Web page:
Work from anywhere with security and trust
The COVID-19 crisis may have accelerated the number of people working from home, but it’s certainly not new, and not a temporary craze. But, how do you ensure identity security with a dispersed workforce?
By: Harpreet Mangat
Remote working, as a concept and practice, has been getting a lot of attention lately. Over the past few months, employers and employees have been scrambling to find solutions that allow work to go on in the era of self-isolation. For industries and companies who had been reticent to allow their workforce to work from home previously, this change has at times been implemented unevenly and with difficulty.
Companies scrambling to set up remote systems in an acute situation like the COVID-19 pandemic are often doing so without securing their people, devices, and systems properly. While the security risks can be managed, they’re a facet of remote workforces that need to be addressed from the outset.
Some companies are looking at the current necessity of remote work through the lens of presentism—thinking that when everything gets back to “normal,” they’ll call their employees back in office, and resume their business the way it operated previously. Based on the trends of the last 15 years, we’d caution against that notion. While you may be able to do that in the short term, both the percentage of people working from home, and the demand for employers who offer it as an option, are on the rise.
Remote working trends
Plenty of businesses were able to transition over the past few months with minimal workforce disruption because they already employed a remote workforce. Once thought of as a trendy, Silicon Valley ideal, remote working is common now.
There are a couple of really important reasons behind this. First, technology makes it possible. For many companies, basically everything is housed and supported online, making remote work possible.
The second reason is more cultural. Coming out of the 2008 financial crisis, the generation attempting to enter the workforce was wary, even skeptical of the old model of in-office work. They were generally technologically savvy, having a hard time finding employment, and had just witnessed the previous generation lose much of their retirement and savings due to circumstances out of their control. Long gone was the era of pensions and staying with a company for decades. For this generation, a better work life balance was pivotal in deciding where to work.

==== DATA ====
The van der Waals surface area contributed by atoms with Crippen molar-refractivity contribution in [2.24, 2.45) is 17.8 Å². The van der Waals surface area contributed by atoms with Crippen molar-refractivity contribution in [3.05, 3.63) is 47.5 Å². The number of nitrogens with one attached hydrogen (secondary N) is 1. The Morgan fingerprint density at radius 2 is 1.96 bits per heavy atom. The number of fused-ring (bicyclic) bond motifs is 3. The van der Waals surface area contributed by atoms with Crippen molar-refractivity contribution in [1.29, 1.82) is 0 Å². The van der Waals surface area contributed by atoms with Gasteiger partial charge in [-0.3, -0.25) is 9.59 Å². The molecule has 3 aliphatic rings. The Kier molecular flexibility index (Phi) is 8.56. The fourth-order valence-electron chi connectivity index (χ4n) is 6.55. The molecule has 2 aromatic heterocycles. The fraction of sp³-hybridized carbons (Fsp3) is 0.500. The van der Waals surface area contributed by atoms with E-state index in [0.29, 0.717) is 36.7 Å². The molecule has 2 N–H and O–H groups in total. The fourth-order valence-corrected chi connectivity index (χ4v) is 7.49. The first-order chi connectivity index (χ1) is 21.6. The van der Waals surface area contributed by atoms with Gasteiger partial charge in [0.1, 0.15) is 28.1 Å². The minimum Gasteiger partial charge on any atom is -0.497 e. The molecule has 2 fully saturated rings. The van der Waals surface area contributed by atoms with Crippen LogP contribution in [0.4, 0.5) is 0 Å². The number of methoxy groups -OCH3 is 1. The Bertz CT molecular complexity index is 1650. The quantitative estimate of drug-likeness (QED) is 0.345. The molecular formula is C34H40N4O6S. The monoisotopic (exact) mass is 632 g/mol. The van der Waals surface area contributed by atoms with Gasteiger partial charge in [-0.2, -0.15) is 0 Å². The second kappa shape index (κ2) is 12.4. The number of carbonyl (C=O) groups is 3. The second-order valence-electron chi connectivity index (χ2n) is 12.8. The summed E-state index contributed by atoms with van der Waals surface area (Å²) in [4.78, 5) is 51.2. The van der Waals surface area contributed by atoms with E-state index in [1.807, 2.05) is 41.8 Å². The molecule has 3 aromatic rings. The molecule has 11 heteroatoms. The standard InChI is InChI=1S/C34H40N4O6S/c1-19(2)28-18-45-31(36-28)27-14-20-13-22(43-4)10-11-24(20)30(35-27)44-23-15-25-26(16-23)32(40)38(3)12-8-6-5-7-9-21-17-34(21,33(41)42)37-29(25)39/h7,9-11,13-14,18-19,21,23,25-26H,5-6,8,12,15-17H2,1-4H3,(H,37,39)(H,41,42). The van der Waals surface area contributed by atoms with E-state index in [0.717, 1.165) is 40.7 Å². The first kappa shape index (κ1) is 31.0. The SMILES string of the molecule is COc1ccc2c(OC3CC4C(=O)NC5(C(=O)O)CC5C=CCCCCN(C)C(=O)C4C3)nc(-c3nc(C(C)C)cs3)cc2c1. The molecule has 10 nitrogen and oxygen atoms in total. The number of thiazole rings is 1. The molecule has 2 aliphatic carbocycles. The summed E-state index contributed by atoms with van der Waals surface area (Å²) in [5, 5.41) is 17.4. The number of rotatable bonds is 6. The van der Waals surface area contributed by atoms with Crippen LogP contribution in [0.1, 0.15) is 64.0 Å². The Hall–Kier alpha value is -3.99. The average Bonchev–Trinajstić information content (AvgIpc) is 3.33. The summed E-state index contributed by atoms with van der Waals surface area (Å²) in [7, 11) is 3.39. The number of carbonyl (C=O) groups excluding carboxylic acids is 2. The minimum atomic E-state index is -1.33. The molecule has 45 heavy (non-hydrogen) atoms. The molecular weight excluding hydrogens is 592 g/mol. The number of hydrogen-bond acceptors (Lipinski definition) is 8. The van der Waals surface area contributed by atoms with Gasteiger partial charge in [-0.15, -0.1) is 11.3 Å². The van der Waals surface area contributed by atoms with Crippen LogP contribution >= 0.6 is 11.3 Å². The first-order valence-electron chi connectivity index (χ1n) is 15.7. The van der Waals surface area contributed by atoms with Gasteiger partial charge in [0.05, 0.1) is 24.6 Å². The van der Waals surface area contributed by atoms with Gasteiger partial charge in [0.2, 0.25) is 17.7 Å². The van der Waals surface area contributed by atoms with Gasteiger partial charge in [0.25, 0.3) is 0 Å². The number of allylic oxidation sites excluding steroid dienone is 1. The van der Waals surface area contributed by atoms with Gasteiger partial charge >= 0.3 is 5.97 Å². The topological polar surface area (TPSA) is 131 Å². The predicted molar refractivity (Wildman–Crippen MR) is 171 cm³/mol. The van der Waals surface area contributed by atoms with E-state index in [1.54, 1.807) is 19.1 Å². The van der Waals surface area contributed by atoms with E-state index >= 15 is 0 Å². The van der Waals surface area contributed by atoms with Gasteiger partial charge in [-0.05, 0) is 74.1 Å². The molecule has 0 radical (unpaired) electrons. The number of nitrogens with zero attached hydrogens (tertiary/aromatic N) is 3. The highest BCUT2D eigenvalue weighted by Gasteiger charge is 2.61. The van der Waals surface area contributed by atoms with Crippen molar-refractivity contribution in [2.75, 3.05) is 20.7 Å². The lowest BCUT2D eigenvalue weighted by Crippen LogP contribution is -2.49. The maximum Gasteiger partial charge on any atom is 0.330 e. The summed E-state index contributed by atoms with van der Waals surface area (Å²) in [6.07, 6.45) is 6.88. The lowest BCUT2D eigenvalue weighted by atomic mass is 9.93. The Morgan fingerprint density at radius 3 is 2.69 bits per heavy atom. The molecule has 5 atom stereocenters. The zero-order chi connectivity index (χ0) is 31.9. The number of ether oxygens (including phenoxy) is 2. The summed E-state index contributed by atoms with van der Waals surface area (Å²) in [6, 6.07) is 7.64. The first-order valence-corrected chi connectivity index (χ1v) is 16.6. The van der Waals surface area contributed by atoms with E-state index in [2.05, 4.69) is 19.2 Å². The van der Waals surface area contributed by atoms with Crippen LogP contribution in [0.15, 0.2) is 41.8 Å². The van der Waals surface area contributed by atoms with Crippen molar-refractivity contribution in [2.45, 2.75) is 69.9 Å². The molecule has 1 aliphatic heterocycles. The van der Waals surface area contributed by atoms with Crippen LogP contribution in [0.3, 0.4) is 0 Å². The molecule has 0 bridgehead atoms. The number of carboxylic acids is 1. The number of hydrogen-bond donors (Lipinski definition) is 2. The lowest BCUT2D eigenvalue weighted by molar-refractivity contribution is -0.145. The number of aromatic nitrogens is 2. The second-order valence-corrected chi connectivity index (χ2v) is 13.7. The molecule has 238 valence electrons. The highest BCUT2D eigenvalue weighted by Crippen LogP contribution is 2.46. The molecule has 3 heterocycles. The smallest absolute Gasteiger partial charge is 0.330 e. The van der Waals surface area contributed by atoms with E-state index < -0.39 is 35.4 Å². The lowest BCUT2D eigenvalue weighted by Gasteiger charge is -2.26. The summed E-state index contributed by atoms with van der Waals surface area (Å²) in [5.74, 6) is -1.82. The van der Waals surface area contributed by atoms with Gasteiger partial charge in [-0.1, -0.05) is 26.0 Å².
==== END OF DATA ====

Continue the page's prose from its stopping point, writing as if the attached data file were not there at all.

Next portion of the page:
With this segment of the workforce now experiencing a second crisis of such huge magnitude, and a new, younger generation that’s even more technologically savvy just entering during a crisis, this desire is not likely going to change. According to Flexjobs, 80% of workers in the U.S. say they’d turn down a job that didn’t offer flexible work, with flexible schedules and remote working options cited as the most effective way to retain employees.
In other words, if you work in an industry where remote work is possible (which account for over half of jobs in the U.S., according to Global Workplace Analytics), and you don’t offer remote working options, you’d better be prepared to pay way more than your competitors if you want to attract top talent.
If you’re still reluctant to allow employees to work from home, perhaps with the skepticism that you won’t be able to tell whether they’re actually working or not, there’s plenty of research that shows remote workers are actually more productive.
All of this is to say if you’re viewing remote work through the lens of our current crisis, or something that’s a reversible trend, you’re going to be left in the dust. If you haven’t already done so, you need to start transitioning to offer employees this option. And when you do so—just as you would with new office technology—you need to make sure that you do so in a secure manner.
Security for remote workers
While most businesses rely on online connectivity for essential functions, anything connected to the internet comes with inherent risk. Remote work is no different, but the security and IT challenges are often overlooked.
At Axiad, we understand these challenges better than most. Many of our employees work remotely, and we’re happy to allow them to do so in order for us to compete for talent around the globe and retain that talent. Because of this, we have an innate understanding of the challenges of remote work identity security, which drives the development of the products we offer to help companies achieve security with a dispersed workforce.